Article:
There are whole movements of churches in the Church of England which have split off and formed groups dedicated to saying their prayers in the old English of the prayerbook. When we get to heaven what language will we use? I can't see it being the prayerbook. What songs are we going to sing? What if God doesn't like hymns? or if he likes only the Spanish language? The truth is that we sing and say liturgy to God, we should not do it just because we like it, it is not entertainment!

One of the other things which has been so divisive is the so called gifts of the Spirit. I am sometimes told, Your church doesn't have speaking in tongues and the ministry of the Spirit. Again these folk are going to be disappointed when they get to heaven because of course in 1 Cor 13:8 it says that tongues and prophecies and words of so called knowledge are all going to stop, they won't be able to speak in tongues in heaven. I don't know how they will cope.

That which has divided so many churches is not even going to exist in God's kingdom. What is going to last—'faith hope and love and the greatest of these is love' That of course is the one thing which seems in such short supply, breaking churches apart through lack of it. If we had love I would not be an Anglican and you a Baptist, URC, Methodist, whatever.

Denominationalism is obviously a bad thing and so any movement to bring Christians together is a good thing. So we need to be a unconcerned about loosing our denominational identity. The Reverend John Whitehorn a URC minister and former secretary of Churches Together in High Barnet says this in a recently published article in the ecumenical Pilgrim Post, he said, 'Denominations are sinful—i.e. They are contrary to God's will. I find them totally incompatible with the Biblical evidence. In the Church in New Testament times there was diversity, but the diversity was not institutionalised by denominational structures and mutual exclusions. Paul was appalled at the beginnings of denominational cliques in Corinth. And what happened when there were serious differences Antioch? Did Paul and Barnabus say 'all right ; you have your denomination and we'll have ours'? No; the matter had to be thrashed out until they could write about 'what seemed good to the Holy Spirit and to us'. It was unthinkable that there should be rival church leaders with their own followers and congregations competing over the same areas of Palestine, Syria or anywhere else. What was unthinkable then ought to be unthinkable now.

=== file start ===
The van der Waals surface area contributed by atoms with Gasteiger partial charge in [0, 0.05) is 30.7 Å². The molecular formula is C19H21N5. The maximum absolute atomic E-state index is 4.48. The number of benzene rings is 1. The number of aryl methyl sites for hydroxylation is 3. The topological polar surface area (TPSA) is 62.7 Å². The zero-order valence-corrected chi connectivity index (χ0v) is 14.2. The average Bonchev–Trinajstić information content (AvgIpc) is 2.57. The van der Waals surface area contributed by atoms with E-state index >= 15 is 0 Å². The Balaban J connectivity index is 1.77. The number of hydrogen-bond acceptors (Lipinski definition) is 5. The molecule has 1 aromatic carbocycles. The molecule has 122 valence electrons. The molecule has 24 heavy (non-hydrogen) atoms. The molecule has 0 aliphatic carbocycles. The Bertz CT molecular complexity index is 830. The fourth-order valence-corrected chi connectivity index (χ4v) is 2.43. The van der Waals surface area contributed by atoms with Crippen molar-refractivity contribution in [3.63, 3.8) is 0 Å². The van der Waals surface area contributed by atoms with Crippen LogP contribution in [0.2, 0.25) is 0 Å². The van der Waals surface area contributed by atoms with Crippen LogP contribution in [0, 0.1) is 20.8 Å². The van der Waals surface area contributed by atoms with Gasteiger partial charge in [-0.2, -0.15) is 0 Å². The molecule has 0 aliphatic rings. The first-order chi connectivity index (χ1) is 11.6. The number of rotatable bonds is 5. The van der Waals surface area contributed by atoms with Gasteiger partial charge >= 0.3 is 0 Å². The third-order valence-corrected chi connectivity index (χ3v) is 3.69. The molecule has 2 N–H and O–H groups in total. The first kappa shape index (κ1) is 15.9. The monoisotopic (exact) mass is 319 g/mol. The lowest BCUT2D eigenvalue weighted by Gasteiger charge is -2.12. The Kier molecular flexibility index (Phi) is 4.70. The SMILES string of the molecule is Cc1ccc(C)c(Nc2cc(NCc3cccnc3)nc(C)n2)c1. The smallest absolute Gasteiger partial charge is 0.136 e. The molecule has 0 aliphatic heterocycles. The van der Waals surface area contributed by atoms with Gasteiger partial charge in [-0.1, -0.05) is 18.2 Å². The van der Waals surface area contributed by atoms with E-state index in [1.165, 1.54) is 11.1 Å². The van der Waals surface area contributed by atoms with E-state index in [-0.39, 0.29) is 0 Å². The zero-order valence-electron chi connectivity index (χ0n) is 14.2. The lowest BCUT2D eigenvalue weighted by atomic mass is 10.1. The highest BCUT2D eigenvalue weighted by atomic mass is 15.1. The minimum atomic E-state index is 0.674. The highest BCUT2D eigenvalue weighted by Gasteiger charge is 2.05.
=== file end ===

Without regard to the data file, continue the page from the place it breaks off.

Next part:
The fact that so many different kinds of congregation can exist within denominations themselves proves that there is no reason for different viewpoints to lead to the setting up of denominations with their competing and mutually exclusive structures.

I don't reject variety; I reject the claim that unity means uniformity.

It does of course mean agreement on the basic beliefs of the Gospel, and so would not favour union with Jehovah's witnesses. But if two different groups of Christians have the same basic gospel and some points on which they differ, they should not assume that the differences cannot be resolved; they should actively seek together for the guidance of the Holy Spirit so that they may reach out to the truth. Actually denominational structures hinder this search for the truth and push us into opposing camps. It is no use just praying that Christians will be nicer to one another, or that they will co-operate a bit better we need to begin to pray for a visible unity which does not concern itself with a denominational badge.'

All of this may sound a bit radical. I hope not, actually it is totally orthodox. The early church father Irenaeus, a second century bishop said about divisions in the church 'No reformation able to be affected by them will be of great enough importance to compensate for the damage arising from their schism.' There was a man who knew what he was talking about.

We are all searching. Nobody has a monopoly on truth, we all lack God's knowledge. We do not like that which we do not understand. Indeed whenever humankind comes across things which it finds different, outside its experience it reacts in very bad ways. We have persecuted and tortured those with views which are different from our own. We attack those who look different or who have different colour skin or sexuality. We are very intolerant and like to be surrounded by like minded people who appreciate the same things that we appreciate.